What Is Chronic Sinusitis?
Chronic sinusitis occurs when the sinuses – which are spaces inside of your nose and head – become swollen or inflamed, causing symptoms for more than three months. Again, sinuses are cavities or spaces in the skull that are used to regulate the flow of air, create mucus, and improve lubrication. Sinuses have a mucus lining that serves to trap foreign particles before they can pass any farther into the body. Sinusitis occurs when the sinus linings become infected or inflamed, causing excessive mucus production. When this mucus gets infected, you’ll experience discoloration with the yellow and green discharge. Chronic sinus infections can get better, can get worse, but most of the time do not improve over time.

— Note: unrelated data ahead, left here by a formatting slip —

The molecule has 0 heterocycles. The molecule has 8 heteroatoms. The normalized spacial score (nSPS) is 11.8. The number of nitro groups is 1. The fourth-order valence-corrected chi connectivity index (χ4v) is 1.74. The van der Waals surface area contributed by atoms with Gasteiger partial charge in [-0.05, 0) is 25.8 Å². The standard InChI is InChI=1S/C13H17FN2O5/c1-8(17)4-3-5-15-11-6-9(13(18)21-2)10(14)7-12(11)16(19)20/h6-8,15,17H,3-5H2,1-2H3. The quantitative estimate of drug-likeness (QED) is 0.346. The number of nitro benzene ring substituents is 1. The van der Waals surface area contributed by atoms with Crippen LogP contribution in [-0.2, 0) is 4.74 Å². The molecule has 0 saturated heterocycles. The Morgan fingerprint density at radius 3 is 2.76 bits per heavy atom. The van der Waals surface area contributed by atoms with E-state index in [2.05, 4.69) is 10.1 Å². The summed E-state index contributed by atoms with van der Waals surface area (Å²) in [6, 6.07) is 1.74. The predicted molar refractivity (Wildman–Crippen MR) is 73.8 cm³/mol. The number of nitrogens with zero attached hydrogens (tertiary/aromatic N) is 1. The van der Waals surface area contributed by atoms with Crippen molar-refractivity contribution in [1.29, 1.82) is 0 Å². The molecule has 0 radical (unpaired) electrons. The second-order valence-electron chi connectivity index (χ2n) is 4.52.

It is often described as being with or without nasal polyps. Polyps are tissue swellings that occur in the lining of the sinuses and the nose, resulting in a grape-like growth. These polyps will often block the drainage pathways of the sinuses, as well as cause difficulty with nasal breathing and the ability to smell.
Chronic sinusitis can be caused by a viral infection, allergies, dental infections, or changes in the anatomy that limit the drainage of your sinuses.
Chronic vs. Acute Sinusitis
It tends to start out as an acute infection found most commonly during the winter or spring when cold and pollen can aggravate the nasal airways. Acute sinusitis is a temporary infection associated with a cold or viral infection. Chronic sinusitis is present their symptoms last for more than 12 weeks. Persistent symptoms may be due to your immune system allergies or your specific anatomy. Often, it will worsen people’s symptoms of asthma. Therefore, treatment will often improve a patient’s asthma symptoms.
Visit an ENT specialist to pursue treatment.